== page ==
The Huskers still have NCAA tournament dreams. Reinventing the offense can make that a reality

NU point guard Glynn Watson shook off a slump with 19 points against Minnesota, taking advantage of plays Tim Miles hadn’t used in two seasons.

LINCOLN — Nebraska’s first offensive possession against Minnesota caught the Gophers off guard.

Glynn Watson, Thomas Allen and James Palmer danced above the 3-point line, in a three-man dribble weave, waiting for a Minnesota defender to slip up. One finally did, and Watson attacked, slashing down the right side of the lane and scooping in a score to take a 2-0 lead.

The action is something Tim Miles hadn’t run since the 2016-17 season, with Tai Webster. It was a staple from 2013 to 2015 with Terran Petteway.

The plan was to keep it in the closet this season. Miles didn’t like the set with his current team. But with Isaac Copeland out, it’s back.

“I was watching Purdue. I was like, ‘We’re not downhill at all,’ ” Miles said. “So we just put in a couple sets and I liked it right away.”

During Nebraska’s seven-game losing streak, defense wasn’t a huge issue, especially at home. Maryland scored just 60 on Nebraska, Wisconsin just 62. Ohio State and Michigan State both scored 70, but below their average.

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It was the offense — or lack thereof — that really bit NU. In the final four games of that losing streak, the Huskers averaged just 27 points per half and 55 a game.

But the losing streak is over, thanks in part to the reintroduction of old Miles plays. The move is a mark of transformation, which Nebraska needed after the Copeland injury and during this late-season slump, and a transformation that may not be complete, but has the program feeling like it’s moving in the right direction.

“When you put together a play package and all this, you assume the worst at times but you say, ‘OK, when it’s crunch time, these are the guys we’re gonna have on the floor, these are gonna be our most reliable actions,’” Miles said. “And then when you take a versatile player and an efficient player like Isaac out and put in somebody else, it’s not the same. Now everything just changes a little bit. I think we have a better understanding of what our most reliable things are and what we have to do to get there.”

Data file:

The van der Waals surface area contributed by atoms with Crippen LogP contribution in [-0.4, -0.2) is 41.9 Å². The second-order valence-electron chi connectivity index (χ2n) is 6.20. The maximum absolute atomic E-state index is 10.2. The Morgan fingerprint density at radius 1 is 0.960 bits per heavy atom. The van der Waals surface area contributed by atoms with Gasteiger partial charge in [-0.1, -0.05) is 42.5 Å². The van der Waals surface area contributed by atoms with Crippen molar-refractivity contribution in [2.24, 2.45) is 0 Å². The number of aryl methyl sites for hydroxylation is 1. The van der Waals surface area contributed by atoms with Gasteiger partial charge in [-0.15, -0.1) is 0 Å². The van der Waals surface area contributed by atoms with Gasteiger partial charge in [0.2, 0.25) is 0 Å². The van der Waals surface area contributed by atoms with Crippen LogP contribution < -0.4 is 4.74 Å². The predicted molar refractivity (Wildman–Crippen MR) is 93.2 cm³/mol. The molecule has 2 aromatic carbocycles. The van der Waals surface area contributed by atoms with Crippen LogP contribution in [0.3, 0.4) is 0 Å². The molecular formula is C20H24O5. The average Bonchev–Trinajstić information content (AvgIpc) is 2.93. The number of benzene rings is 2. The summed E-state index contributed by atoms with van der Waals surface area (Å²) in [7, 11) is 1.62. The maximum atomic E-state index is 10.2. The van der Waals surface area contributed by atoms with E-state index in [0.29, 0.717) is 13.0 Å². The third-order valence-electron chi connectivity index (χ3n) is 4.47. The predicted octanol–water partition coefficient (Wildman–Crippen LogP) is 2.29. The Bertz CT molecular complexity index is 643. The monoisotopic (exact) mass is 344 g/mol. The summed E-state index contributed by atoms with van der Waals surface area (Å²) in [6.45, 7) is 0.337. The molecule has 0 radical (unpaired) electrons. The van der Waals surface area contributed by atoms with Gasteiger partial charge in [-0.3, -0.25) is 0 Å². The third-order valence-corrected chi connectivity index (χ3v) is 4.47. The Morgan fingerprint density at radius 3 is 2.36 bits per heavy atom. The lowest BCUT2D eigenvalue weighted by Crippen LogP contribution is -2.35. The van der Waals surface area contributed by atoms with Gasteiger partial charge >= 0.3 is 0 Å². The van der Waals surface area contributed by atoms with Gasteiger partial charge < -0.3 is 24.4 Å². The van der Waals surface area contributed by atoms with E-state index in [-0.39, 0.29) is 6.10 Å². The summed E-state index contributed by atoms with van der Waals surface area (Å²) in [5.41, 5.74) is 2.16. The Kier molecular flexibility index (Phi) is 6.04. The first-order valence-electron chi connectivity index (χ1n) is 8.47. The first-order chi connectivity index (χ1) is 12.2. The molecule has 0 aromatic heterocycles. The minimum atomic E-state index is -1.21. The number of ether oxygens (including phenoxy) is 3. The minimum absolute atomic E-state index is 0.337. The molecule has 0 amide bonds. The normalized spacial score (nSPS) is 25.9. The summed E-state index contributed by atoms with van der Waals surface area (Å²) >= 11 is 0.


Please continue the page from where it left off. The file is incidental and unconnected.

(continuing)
Whether or not the Minnesota win was a fluke, or a sign of things to come with an productive offense, will be tested on Saturday by Northwestern.

Chris Collins’ team is 12-12 on the season and 3-10 in conference play. Northwestern is in the middle of a five-game losing streak, and, in some ways, mirrors Nebraska’s recent slump. Offensively, the Wildcats have been underwhelming, with one of the worst effective field-goal percentages in the country. But they do defend. Just one team has scored more than 70 points on them during the streak.

“I think Chris Collins has done a wonderful job there,” Miles said. “I think they’ve played well even though they haven’t won.”

Nebraska may get Nana Akenten back after the sophomore was held out against Minnesota due to an illness. Akenten warmed up before the game, but never checked in. Miles said Akenten practiced full go for the first time on Thursday and will be 100 percent for Saturday’s tip.

The word of the weekend is hope. Nebraska has it again. National pundits are already back on the hype train, projecting an NCAA tournament bid. Northwestern provides Nebraska its best chance for a win for the rest of the year. After that comes a road trip to Penn State, where No. 6 Michigan just lost, then a slugfest with No. 12 Purdue, at Michigan, at No. 11 Michigan State and a home game with Iowa.

There’s a path to the postseason, Miles said, that his team sees. He’s not ready to talk about it yet. But seeing his team dreaming again is a good sign.

“As a coach, you worry about them losing hope,” Miles said. “I think you saw a group (that said), ‘Yeah, I see a path of where we can still be a viable team and make the postseason.’ And I think that’s important. Because you don’t want to lose that.”

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Chris Heady covers Husker football and is the Nebraska men's basketball beat writer. He started at The World-Herald in 2017. Follow him on Twitter @heady_chris. Email:

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